Computational biologists at the University of Pennsylvania developed a novel computational approach to infer the dynamics of species diversification using the family trees of present-day species.
Using nine patterns of diversification as alternative models, they examined 289 phylogenies, or evolutionary trees, representing amphibians, arthropods, birds, mammals, mollusks and flowering plants.
The study demonstrated that diversity is generally not at equilibrium.
Nonetheless, speciation rates have typically decayed over time, suggesting that the diversification of species is somehow constrained, and that equilibrium may eventually be reached.
"What we see is diversification rates that are declining but not yet to zero," said Joshua Plotkin, assistant professor in the Department of Biology in the School of Arts and Sciences at Penn.
"We are not yet in equilibrium. Either there is a limit to the total species number and we haven't reached it yet, or there is no such limit. But the rates of diversification are typically falling; when we will hit zero is not yet obvious," Plotkin said.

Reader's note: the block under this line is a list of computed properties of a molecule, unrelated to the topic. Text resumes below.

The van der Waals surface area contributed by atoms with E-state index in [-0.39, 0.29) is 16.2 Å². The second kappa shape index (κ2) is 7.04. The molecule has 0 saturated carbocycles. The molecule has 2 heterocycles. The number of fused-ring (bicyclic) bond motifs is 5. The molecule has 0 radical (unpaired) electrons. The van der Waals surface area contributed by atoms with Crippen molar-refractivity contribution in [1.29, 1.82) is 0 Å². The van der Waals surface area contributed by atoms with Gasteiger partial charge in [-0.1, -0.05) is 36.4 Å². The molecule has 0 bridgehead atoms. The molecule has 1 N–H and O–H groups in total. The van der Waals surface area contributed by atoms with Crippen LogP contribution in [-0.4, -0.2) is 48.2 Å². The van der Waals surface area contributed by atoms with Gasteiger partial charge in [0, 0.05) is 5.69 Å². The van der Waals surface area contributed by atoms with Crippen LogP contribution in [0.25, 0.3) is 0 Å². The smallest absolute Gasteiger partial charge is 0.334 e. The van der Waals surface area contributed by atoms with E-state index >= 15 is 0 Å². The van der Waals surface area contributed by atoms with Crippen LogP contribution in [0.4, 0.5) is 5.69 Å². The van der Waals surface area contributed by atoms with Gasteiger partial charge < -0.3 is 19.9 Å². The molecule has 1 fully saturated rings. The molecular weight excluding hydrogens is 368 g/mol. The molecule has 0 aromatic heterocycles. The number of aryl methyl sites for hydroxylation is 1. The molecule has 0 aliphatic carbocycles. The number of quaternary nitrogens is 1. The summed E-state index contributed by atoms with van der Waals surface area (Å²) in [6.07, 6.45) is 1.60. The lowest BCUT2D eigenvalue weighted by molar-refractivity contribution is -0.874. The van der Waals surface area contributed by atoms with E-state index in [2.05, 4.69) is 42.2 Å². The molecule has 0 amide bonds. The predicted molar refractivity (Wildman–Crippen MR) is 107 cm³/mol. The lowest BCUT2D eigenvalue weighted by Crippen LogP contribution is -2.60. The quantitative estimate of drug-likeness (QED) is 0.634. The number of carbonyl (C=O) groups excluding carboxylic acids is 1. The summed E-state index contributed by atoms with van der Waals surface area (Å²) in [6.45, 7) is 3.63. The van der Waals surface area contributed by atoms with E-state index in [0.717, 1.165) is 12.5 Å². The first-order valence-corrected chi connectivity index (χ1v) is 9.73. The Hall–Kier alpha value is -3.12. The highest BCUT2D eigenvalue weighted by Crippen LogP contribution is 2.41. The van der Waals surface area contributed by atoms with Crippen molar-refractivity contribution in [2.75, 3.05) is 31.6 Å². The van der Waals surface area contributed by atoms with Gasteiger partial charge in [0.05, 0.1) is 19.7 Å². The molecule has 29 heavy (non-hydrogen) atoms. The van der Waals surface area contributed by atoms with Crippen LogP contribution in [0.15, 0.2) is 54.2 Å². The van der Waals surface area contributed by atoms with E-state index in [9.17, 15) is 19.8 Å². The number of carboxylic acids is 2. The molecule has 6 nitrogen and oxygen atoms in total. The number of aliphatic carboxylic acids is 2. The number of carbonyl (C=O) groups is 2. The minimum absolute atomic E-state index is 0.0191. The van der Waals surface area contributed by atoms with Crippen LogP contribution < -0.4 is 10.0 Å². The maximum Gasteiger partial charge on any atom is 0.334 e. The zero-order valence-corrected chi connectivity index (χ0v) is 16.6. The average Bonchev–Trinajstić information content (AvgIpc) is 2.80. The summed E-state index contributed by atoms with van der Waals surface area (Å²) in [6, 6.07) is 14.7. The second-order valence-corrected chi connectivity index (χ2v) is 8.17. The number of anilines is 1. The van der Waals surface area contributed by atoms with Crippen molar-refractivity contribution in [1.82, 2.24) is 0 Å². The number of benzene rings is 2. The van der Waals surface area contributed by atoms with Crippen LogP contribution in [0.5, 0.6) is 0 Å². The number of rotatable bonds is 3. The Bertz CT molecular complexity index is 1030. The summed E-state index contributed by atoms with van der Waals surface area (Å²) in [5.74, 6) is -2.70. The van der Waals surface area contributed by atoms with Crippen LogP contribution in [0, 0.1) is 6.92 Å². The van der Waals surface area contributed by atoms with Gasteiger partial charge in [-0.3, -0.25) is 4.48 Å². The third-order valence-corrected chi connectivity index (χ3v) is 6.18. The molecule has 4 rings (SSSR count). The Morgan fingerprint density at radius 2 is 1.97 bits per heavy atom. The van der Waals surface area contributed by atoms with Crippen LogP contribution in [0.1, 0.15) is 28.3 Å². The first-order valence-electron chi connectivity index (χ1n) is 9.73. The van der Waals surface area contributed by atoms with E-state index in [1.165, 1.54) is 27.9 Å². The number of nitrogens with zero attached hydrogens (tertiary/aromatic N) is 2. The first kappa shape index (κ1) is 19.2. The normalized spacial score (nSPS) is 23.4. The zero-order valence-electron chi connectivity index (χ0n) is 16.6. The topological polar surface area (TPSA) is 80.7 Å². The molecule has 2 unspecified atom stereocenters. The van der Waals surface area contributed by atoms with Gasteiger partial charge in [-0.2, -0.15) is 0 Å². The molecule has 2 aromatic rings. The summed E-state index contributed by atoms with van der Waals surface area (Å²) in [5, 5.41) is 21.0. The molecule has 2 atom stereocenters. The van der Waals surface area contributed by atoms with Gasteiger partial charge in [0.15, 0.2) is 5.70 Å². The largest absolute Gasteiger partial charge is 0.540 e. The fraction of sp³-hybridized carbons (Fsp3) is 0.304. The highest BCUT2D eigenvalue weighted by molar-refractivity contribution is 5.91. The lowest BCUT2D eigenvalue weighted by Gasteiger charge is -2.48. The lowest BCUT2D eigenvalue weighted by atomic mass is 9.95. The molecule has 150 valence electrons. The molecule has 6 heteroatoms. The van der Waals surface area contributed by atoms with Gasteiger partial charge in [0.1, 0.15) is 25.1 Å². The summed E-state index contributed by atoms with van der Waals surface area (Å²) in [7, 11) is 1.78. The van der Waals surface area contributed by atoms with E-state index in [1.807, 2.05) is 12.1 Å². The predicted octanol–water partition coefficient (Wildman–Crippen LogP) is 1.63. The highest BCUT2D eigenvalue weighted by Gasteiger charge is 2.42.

Even though the study did not deal with the current anthropogenic loss of biodiversity, researchers were surprised at how little extinction they actually saw in the evolutionary trees of species.
The study also shows how analyzing molecular phylogenies can shed light on patterns of speciation and extinction; future work may reconcile this approach with the fossil record.
The study was conducted by Hilhne Morlon and Plotkin of the Department of Biology in Penn's School of Arts and Sciences and Matthew D. Potts of the University of California, Berkeley.
The study was published in the journal PLoS Biology. (ANI)